As time passes, visible changes to your plant will be observed, though some strains can take longer to develop than others. If you’re unsure when sexing your cannabis plant – take a step back and wait one more week. By 8 – 10 weeks after germination (outdoors) the flowering stage should be well underway and sex should be obvious.
Now and again, plants will present with both male and female flowers and are known as hermaphrodites. This can occur for two reasons: genetic predisposition or environmental stress to the plant during the flowering stage. It’s most likely to happen towards the end of the flowering period, so do keep a close eye on your plants. Like males, you’ll want to keep hermaphrodites separate from your female plants, to prevent pollination.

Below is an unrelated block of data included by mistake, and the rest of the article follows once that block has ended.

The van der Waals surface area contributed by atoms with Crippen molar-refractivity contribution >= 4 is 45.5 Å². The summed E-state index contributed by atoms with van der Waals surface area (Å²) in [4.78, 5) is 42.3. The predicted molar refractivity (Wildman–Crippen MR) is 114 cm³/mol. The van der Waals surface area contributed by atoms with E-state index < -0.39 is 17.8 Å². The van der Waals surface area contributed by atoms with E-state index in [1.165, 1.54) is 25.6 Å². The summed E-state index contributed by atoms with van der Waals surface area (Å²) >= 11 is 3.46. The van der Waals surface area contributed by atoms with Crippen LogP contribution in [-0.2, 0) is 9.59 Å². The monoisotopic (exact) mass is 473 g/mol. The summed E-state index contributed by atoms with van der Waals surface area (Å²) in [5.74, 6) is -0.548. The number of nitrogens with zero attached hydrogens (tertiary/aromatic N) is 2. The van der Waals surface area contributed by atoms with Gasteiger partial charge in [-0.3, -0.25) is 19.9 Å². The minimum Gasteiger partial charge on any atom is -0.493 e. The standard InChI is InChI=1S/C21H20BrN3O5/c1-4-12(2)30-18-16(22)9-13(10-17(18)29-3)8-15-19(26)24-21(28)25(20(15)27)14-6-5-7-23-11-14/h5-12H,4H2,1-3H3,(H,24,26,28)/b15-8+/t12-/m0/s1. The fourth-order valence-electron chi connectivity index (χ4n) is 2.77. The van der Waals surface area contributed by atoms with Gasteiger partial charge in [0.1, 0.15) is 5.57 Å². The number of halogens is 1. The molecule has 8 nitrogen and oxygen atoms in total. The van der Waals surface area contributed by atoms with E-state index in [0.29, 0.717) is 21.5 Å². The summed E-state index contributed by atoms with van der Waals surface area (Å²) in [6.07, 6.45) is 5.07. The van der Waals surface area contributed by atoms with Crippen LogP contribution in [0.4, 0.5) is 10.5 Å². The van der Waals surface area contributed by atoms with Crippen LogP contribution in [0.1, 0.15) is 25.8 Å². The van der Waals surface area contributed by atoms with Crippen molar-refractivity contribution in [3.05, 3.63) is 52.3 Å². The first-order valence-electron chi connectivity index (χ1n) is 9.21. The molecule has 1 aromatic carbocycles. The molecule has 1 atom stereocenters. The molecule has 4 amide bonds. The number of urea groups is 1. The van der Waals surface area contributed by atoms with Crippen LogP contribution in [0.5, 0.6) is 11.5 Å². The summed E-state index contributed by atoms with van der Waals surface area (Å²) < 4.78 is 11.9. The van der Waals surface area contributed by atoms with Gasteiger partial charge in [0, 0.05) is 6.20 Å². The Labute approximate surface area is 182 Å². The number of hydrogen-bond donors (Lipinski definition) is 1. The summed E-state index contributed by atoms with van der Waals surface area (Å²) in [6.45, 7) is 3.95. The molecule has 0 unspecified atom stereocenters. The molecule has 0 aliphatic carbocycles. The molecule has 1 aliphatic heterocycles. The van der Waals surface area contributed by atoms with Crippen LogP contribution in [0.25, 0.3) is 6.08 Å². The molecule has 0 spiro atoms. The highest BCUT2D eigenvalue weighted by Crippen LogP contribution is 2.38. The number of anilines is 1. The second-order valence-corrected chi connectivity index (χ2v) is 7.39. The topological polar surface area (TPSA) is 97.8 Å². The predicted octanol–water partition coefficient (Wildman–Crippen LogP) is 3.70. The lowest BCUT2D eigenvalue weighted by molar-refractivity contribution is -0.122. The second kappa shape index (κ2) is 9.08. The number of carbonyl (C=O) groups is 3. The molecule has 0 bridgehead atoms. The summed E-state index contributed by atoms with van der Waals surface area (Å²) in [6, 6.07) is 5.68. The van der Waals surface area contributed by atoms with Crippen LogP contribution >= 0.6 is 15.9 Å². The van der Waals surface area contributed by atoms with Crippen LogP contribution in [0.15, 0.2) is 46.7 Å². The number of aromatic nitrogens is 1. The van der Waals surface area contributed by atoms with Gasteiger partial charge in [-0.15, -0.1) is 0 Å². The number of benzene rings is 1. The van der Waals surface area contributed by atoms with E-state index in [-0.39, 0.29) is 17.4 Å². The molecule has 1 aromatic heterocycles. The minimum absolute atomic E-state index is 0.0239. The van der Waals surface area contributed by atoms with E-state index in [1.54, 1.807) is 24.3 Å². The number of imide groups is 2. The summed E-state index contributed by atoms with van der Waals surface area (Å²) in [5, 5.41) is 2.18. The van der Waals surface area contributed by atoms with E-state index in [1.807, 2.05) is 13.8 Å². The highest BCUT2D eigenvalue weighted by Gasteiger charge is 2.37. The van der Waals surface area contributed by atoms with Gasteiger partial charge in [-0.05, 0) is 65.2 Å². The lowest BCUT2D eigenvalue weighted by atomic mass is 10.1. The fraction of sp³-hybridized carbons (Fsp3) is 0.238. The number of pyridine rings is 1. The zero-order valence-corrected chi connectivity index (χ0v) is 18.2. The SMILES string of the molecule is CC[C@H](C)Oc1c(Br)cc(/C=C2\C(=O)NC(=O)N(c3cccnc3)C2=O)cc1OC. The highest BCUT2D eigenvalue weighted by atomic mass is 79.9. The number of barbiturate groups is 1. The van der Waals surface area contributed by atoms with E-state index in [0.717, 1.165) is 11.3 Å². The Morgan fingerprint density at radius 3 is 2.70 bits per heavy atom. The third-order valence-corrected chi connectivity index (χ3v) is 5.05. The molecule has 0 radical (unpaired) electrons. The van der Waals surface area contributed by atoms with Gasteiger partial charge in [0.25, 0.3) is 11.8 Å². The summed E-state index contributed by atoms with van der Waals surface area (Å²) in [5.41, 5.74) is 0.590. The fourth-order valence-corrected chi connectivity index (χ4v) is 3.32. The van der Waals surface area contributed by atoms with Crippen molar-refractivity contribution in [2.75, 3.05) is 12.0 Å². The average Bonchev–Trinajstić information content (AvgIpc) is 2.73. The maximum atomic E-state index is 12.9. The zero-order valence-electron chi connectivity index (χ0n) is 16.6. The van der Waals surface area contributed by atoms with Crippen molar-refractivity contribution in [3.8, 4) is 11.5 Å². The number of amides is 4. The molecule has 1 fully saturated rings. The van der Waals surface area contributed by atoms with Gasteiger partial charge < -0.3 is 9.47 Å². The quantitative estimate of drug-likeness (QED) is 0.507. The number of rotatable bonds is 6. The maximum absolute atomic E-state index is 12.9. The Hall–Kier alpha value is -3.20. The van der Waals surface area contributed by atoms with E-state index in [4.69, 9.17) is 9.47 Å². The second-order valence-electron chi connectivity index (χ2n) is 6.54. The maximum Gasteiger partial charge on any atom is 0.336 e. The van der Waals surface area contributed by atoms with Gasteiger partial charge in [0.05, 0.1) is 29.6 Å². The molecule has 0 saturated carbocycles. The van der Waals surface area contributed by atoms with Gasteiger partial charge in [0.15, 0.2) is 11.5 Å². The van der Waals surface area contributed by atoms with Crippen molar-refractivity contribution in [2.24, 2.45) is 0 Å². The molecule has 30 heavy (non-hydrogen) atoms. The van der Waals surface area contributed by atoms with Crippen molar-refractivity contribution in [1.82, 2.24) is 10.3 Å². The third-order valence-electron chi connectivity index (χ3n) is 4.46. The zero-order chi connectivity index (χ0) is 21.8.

You can lower the risk of hermaphroditism occurring by choosing a feminized autoflowering strain.
When to induce flowering, and when to sex cannabis plants
At around 6 – 8 weeks old, cannabis is ready to transition into the flowering stage. Flowering is induced when the light schedule follows 12 hours of sunlight and 12 hours of (uninterrupted) darkness. Indoor and outdoor plants follow the same basic light schedule, unless they are autoflowering.
Pre-flowering buds can be observed under a magnifying glass within the first ten days of adjusting the light schedule. At this stage experienced growers may begin to detect plant sex, but don’t worry if you’re not sure, just wait a little longer.
Flowering cannabis while growing outside